Highbush blueberries thrive in the island's mineral-rich, peaty soil, just like blackberries have for centuries, said a Victoria Island spokesman. Harvested by hand, the blueberries go from field to package in under an hour.
Warm, dry weather and acidic soil boosts blueberry production. (Wet berries can't be harvested.) And blueberries must be picked ripe.
Severe hailstorms in April hit some growers hard. That affected the local crop.
"This year has been very interesting," Ott said. "The hail really hurt. We had warm weather, followed by cool weather and two huge days of windstorms. That wasn't good for blueberries. Overall, we won't reach the record level we had last year, but it still will be a very good crop."
California growers have yet to settle on which varieties perform best, Ott noted.
"We're still trying to dial in which are the best ones," Ott said. "Different varieties have different tastes. Some are woody, some sweet, some tart. It depends on consumer preferences."
Now in local markets are big, plump Legacy blueberries, a variety that's very sweet and very blue.
"What I like best about blueberries is just the convenience," Ott said. "They're real easy to eat. Just pop open the clamshell (container) and enjoy. You get all the health benefits without any work."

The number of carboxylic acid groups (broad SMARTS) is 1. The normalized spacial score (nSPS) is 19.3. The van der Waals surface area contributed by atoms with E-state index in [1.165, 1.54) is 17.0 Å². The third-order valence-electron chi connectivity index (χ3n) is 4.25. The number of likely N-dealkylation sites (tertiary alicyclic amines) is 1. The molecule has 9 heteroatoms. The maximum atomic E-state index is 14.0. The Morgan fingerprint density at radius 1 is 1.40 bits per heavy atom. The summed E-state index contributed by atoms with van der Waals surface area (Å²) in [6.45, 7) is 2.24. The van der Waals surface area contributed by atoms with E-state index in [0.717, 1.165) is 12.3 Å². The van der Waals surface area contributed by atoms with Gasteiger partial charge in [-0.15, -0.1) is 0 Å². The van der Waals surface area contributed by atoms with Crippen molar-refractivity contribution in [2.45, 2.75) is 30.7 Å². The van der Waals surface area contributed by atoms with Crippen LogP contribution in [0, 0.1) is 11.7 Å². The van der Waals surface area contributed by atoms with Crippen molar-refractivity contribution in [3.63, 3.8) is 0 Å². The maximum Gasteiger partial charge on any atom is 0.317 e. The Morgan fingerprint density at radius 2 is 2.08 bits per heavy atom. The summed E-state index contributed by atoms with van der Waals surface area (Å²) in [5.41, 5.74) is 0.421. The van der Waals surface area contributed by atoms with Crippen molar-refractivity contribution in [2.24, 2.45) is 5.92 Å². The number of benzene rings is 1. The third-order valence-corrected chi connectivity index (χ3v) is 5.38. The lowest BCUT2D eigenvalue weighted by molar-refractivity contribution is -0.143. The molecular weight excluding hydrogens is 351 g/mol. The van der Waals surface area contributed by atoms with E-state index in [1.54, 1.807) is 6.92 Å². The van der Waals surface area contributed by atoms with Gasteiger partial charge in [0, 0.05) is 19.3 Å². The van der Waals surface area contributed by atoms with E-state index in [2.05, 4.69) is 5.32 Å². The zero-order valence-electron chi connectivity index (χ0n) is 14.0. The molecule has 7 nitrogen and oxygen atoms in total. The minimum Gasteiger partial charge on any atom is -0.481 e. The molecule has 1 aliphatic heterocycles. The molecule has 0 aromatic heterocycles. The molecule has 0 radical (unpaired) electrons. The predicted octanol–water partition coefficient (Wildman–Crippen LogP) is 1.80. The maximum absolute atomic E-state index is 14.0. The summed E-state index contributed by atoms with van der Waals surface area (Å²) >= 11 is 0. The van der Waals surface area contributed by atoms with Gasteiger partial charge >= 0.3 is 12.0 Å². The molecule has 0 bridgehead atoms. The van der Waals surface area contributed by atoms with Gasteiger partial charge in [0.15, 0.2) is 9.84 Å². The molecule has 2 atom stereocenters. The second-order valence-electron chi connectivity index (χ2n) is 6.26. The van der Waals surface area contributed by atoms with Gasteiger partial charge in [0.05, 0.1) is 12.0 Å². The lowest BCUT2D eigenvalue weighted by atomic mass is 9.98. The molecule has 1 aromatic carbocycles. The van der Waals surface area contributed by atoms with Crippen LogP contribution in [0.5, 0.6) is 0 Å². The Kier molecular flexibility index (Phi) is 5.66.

Nutrition: One cup of fresh blueberries contains about 84 calories and virtually no fat. They're rich in vitamin C, vitamin K, manganese and fiber. Blueberries also are renowned as a terrific source of antioxidants with 16 different phytonutrient compounds.
The number of berries per cup varies by the size of the berry. It can take 190 to 250 small blueberries to make one cup, while fewer than 90 extra-large blueberries equal the same amount. Because many of the antioxidants are concentrated in the skin, the smaller berries actually will have more antioxidants per cup.
Selection: Choose blueberries that are firm and have a bright, uniform color with a whitish "bloom" (the dusting that naturally protects the berry's skin). Shake the container; berries should move freely. If not, they may be too soft or damaged. Avoid berries that appear dull in color or soft and watery in texture.
Ripening: If blueberries are too hard or underripe, place them in a paper bag with an apple. The apple releases ethylene, a natural ripening agent.
Storage: Remove any crushed or overripe berries. Don't wash until ready to eat or use. Store in covered container in the refrigerator for up to three days. After that, they start to dehydrate.
Freezing: Wash and dry berries, then spread them in a single layer on a cookie sheet. Freeze until solid. Then transfer them to a freezer bag. They'll keep for six months.
All around the blueberry bush
Cooking with blueberries: Blueberries can stain pots and pans as well as clothes. Use stainless steel or other nonreactive cookware.
In recipes such as muffins or pancakes, add blueberries to the batter last, just before cooking. The delicate berries burst with heat or mixing. By stirring them in gently just before baking, they will bleed less color into the batter.